Seven-match win streak helps Nebraska climb one spot to No. 6 in AVCA poll

Seven-match win streak helps Nebraska climb one spot to No. 6 in AVCA poll
World-Herald News Service

LINCOLN — With rosters full of All-Americans, the last couple of Nebraska teams spoke openly about their goals of winning conference and NCAA titles.

But with four new starters in 2017, that kind of talk has been muted, at least outside the locker room, coach John Cook said Monday during his weekly press conference. Even though the Huskers are tied for first in the Big Ten with three weeks left in the regular season, no one is counting down the victories needed to clinch what would be a surprise repeat conference title just yet.

“We’re too far away. We’re worried about winning the next point and how we’re going to beat Maryland,” Cook said. “This team has done a great job of staying in the moment, and we’re going to continue to do that. Can’t start looking too far ahead. There’s a lot of volleyball left to be played.”

None of NU’s six remaining matches will come against a ranked opponent, but Cook had a handful of cautionary tales at the ready Monday he could use to prevent No. 6 Nebraska (20-4, 13-1 Big Ten) from looking any further than Wednesday’s 6 p.m. match against Maryland (16-10, 5-9) at the Devaney Center, in which the Huskers will look to extend their nation-leading home winning streak to 26 matches.

No. 21 Purdue, which pushed the Huskers to the limit on Friday night, was taken to five sets by 11th-place Iowa on Sunday. The Huskers will face the Hawkeyes in Lincoln to end the regular season on Nov. 25. Ninth-place Ohio State, which hosts Nebraska on Nov. 17, scored an upset at 10th-ranked Wisconsin last weekend.

Even the 10th-place Terrapins put a feather in their cap by pulling out a five-set win over Purdue on Oct. 29 and took a set at Wisconsin last weekend.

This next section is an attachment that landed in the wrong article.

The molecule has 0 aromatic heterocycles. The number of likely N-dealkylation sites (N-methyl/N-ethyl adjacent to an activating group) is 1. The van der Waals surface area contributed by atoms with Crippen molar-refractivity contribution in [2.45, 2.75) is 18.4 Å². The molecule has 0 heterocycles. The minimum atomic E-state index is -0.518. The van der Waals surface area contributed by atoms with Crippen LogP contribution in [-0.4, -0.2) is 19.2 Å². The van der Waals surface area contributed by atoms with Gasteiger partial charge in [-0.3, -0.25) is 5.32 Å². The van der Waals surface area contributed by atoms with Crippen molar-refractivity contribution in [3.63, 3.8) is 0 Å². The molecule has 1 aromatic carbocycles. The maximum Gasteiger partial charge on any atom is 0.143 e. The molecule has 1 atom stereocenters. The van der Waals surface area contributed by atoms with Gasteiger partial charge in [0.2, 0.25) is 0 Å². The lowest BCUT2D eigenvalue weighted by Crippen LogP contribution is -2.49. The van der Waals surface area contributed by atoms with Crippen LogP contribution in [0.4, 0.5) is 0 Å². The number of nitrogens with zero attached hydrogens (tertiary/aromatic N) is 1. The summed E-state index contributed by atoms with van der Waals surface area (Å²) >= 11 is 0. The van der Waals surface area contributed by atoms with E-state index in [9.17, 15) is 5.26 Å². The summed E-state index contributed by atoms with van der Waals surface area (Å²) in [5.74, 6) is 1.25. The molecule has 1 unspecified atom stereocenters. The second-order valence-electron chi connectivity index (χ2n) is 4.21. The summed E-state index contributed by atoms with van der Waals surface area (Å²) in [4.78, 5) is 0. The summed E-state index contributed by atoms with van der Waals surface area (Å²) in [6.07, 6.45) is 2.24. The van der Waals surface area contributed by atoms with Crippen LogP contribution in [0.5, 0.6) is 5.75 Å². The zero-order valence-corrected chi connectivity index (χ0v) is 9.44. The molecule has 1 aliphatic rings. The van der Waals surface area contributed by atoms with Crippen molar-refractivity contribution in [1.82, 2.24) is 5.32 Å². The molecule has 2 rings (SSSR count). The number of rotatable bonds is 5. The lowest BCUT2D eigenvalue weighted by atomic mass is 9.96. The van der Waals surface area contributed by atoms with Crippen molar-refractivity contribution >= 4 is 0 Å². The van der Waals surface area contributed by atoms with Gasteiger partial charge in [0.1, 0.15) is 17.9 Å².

“This conference is crazy,” Cook said, “so we’re just staying in the moment right now. That’s all we can do.”

If the goal of winning the Big Ten title isn’t much on the Huskers’ lips, it’s still never far from their minds, senior setter Kelly Hunter said Monday. But this year’s team is finding a new path that may feel even more rewarding if Nebraska ends up with a second straight league title.

When NU clinched last year’s championship, Hunter said, the Huskers were as relieved as they were celebratory. They were the unanimous pick in a preseason poll of league coaches to win the conference. Going back to back in what was considered a rebuilding year — NU was picked to finish second behind Penn State this preseason — would feel like a true reward.

“If we play point by point, then all that stuff is going to happen,” Hunter said. “So I think this year, more than ever, we’re focused on each moment and each play at a time.”

Before a dominant sweep of Indiana on Saturday, Nebraska saw Friday night just how near an unexpected loss can lurk in the Big Ten as it held off Purdue despite never really slowing the Boilermakers’ offense. Purdue hit .328, the highest attack percentage by an NU opponent in four seasons, and the Boilermakers’ Danielle Cuttino and Sherridan Atkinson each put up 20 kills on .450 hitting.